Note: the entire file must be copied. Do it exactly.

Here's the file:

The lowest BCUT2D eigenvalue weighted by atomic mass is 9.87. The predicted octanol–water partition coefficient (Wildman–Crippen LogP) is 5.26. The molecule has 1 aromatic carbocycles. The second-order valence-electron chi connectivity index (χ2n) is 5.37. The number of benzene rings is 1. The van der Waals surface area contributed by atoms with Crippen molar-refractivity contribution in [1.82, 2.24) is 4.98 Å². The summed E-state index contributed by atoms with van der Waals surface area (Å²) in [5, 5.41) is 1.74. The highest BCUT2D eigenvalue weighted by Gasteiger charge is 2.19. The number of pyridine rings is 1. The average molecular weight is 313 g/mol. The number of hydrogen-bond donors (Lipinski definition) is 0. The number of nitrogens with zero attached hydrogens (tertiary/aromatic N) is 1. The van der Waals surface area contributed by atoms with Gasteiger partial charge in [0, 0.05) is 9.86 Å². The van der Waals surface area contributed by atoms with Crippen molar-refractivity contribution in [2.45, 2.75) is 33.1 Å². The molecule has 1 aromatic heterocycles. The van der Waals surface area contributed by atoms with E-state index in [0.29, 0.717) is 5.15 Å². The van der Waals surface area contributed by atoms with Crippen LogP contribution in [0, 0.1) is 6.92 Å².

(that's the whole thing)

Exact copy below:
The lowest BCUT2D eigenvalue weighted by atomic mass is 9.87. The predicted octanol–water partition coefficient (Wildman–Crippen LogP) is 5.26. The molecule has 1 aromatic carbocycles. The second-order valence-electron chi connectivity index (χ2n) is 5.37. The number of benzene rings is 1. The van der Waals surface area contributed by atoms with Crippen molar-refractivity contribution in [1.82, 2.24) is 4.98 Å². The summed E-state index contributed by atoms with van der Waals surface area (Å²) in [5, 5.41) is 1.74. The highest BCUT2D eigenvalue weighted by Gasteiger charge is 2.19. The number of pyridine rings is 1. The average molecular weight is 313 g/mol. The number of hydrogen-bond donors (Lipinski definition) is 0. The number of nitrogens with zero attached hydrogens (tertiary/aromatic N) is 1. The van der Waals surface area contributed by atoms with Gasteiger partial charge in [0, 0.05) is 9.86 Å². The van der Waals surface area contributed by atoms with Crippen molar-refractivity contribution in [2.45, 2.75) is 33.1 Å². The molecule has 1 aromatic heterocycles. The van der Waals surface area contributed by atoms with E-state index in [0.29, 0.717) is 5.15 Å². The van der Waals surface area contributed by atoms with Crippen LogP contribution in [0, 0.1) is 6.92 Å².